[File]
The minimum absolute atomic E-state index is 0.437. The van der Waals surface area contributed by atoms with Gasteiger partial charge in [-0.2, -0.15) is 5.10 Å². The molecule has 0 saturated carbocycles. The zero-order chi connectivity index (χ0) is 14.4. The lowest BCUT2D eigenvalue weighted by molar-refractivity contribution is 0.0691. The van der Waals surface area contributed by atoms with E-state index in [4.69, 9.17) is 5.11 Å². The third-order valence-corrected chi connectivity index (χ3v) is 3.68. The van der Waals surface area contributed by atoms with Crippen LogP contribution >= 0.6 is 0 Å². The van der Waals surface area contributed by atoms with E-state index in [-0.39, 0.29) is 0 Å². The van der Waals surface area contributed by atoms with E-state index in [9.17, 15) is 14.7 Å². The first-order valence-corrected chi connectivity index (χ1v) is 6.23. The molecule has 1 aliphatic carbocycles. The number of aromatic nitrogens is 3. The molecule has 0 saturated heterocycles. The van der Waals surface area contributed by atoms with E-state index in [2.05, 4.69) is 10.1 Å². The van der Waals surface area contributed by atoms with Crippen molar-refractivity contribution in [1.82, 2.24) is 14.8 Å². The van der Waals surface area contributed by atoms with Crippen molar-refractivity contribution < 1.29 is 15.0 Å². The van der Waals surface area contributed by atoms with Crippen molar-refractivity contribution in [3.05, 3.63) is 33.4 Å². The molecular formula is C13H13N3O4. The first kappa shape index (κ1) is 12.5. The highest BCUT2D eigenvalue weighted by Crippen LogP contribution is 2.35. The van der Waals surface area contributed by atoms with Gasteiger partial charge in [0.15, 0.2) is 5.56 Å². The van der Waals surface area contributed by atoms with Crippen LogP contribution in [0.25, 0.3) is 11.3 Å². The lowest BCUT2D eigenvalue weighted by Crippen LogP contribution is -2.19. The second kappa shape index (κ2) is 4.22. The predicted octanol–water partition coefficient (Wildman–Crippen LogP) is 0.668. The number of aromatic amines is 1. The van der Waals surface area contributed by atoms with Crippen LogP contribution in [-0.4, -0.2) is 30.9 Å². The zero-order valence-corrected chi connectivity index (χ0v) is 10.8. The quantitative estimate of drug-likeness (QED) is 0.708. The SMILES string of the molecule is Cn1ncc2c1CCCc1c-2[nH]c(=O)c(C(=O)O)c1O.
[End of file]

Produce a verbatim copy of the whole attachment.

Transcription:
The minimum absolute atomic E-state index is 0.437. The van der Waals surface area contributed by atoms with Gasteiger partial charge in [-0.2, -0.15) is 5.10 Å². The molecule has 0 saturated carbocycles. The zero-order chi connectivity index (χ0) is 14.4. The lowest BCUT2D eigenvalue weighted by molar-refractivity contribution is 0.0691. The van der Waals surface area contributed by atoms with E-state index in [4.69, 9.17) is 5.11 Å². The third-order valence-corrected chi connectivity index (χ3v) is 3.68. The van der Waals surface area contributed by atoms with Crippen LogP contribution >= 0.6 is 0 Å². The van der Waals surface area contributed by atoms with E-state index in [-0.39, 0.29) is 0 Å². The van der Waals surface area contributed by atoms with E-state index in [9.17, 15) is 14.7 Å². The first-order valence-corrected chi connectivity index (χ1v) is 6.23. The molecule has 1 aliphatic carbocycles. The number of aromatic nitrogens is 3. The molecule has 0 saturated heterocycles. The van der Waals surface area contributed by atoms with E-state index in [2.05, 4.69) is 10.1 Å². The van der Waals surface area contributed by atoms with Crippen molar-refractivity contribution in [1.82, 2.24) is 14.8 Å². The van der Waals surface area contributed by atoms with Crippen molar-refractivity contribution < 1.29 is 15.0 Å². The van der Waals surface area contributed by atoms with Crippen molar-refractivity contribution in [3.05, 3.63) is 33.4 Å². The molecular formula is C13H13N3O4. The first kappa shape index (κ1) is 12.5. The highest BCUT2D eigenvalue weighted by Crippen LogP contribution is 2.35. The van der Waals surface area contributed by atoms with Gasteiger partial charge in [0.15, 0.2) is 5.56 Å². The van der Waals surface area contributed by atoms with Crippen LogP contribution in [0.25, 0.3) is 11.3 Å². The lowest BCUT2D eigenvalue weighted by Crippen LogP contribution is -2.19. The second kappa shape index (κ2) is 4.22. The predicted octanol–water partition coefficient (Wildman–Crippen LogP) is 0.668. The number of aromatic amines is 1. The van der Waals surface area contributed by atoms with Crippen LogP contribution in [-0.4, -0.2) is 30.9 Å². The zero-order valence-corrected chi connectivity index (χ0v) is 10.8. The quantitative estimate of drug-likeness (QED) is 0.708. The SMILES string of the molecule is Cn1ncc2c1CCCc1c-2[nH]c(=O)c(C(=O)O)c1O.